I have recently come to realise an issue with database restoring in SQL Server 2005.
Depending on how the database is restored from another database, there are chances for some stored procedures to stop working (AFAIK this could be random), because their execution plan isn’t relevant anymore. The typical symptom is that when you run a stored proc, it simply sticks in the running state forever. This requires recompilation of the stored proc.
Recompiling stored procs is quite simple. This can be setup as automatic SQL jobs after each restore to prevent broken stored procs.
Recompiling all stored procs that access a key table
EXEC sp_recompile 'table_name';
Otherwise we can also target a specific stored proc
EXEC sp_recompile 'sp_name';
If identifying these stored procs is not realistic (due to its randomness), we can also consider recompiling all DB objects by using
EXEC sp_MSforeachtable @command1="EXEC sp_recompile '?'";
sp_recompile does is simply marking the target object for recompilation. The objects will be recompiled when the next time it is accessed. Even though, the last option could take a long time because it loops through each table in the DB and recursivly marks all objects that depends on their recursive parent objects for recompilation.
I don’t know how other DB guys dealt with this problem but I get frustrated looking for the stored procedure
Shopfront_Readonly.usp_DataReader_GetFirstXProductWithSixDigitBarcodeAndRelatedCustomerInformation among a thousand other procs all having the same schema and prefix.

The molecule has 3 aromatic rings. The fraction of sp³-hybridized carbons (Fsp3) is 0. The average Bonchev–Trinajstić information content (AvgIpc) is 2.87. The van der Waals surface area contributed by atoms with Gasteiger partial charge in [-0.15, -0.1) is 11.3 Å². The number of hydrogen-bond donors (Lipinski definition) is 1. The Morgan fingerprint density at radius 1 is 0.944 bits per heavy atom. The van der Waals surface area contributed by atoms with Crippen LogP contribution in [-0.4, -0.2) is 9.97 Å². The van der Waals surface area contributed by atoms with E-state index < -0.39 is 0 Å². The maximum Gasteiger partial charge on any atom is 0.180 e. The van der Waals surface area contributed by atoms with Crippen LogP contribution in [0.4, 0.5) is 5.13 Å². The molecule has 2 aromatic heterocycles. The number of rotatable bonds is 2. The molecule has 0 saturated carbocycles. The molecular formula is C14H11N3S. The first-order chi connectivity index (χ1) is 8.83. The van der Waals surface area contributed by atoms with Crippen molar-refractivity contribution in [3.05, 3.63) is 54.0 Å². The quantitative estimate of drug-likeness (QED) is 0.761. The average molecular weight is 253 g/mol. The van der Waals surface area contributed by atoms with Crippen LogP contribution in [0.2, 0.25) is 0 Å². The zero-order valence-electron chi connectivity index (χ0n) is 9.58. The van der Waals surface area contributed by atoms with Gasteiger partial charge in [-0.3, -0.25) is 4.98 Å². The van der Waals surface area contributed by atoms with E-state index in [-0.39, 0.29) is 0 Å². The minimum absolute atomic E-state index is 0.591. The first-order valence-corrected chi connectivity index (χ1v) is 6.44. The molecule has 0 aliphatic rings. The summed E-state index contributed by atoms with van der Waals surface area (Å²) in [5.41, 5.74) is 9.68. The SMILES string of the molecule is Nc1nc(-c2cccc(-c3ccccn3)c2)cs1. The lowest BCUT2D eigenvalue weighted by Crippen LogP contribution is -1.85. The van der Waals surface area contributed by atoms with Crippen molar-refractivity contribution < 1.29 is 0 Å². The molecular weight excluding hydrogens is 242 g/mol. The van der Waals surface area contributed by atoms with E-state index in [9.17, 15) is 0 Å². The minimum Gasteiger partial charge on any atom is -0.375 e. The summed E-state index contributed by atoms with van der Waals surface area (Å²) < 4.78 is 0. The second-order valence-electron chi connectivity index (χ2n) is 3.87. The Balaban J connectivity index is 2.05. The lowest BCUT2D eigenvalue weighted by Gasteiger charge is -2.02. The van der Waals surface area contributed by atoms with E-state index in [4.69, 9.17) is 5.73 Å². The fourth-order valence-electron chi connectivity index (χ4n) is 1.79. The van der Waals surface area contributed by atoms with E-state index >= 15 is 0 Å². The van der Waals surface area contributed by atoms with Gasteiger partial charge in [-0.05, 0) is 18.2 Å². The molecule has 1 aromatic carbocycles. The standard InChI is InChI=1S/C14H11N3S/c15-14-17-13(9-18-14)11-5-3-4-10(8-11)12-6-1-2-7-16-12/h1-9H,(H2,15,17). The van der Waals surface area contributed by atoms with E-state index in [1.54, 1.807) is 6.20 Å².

Why not download SQL Search from Red Gate and start searching DB objects like searching in the Windows 7 start menu. SQL Search has to be the best free add-on to SQL Management Studio. It indexes your database for once and search whatever you need in seconds. It’s as easy as installing it and press Ctrl + Alt + D or click the SQL Search button to bring it up.
I recently came across a situation that requires the following simple case:
SELECT CASE Len(Article.Title)
WHEN 0 THEN 'No Title'
ELSE Article.Title END
This will not work if the article title is a
NULL value, an even simpler test can easily illustrate the problem:
SELECT CASE NULL
WHEN NULL THEN 'Null'
ELSE 'Not null' END
This will always return ‘Not null’. The
CASE statement simply doesn’t work with
NULL values. What I did to get around this problem is by using the Isnull function:
SELECT CASE Isnull(NULL, 0)
WHEN 0 THEN 'Null'
ELSE 'Not null' END
Update: jba has pointed out a critical performance issue with this method. The
ISNULL function will be evaluated for each row of data that the query is processing. This can effectively turn any index-able query to use a table scan. Thanks for the tip John 🙂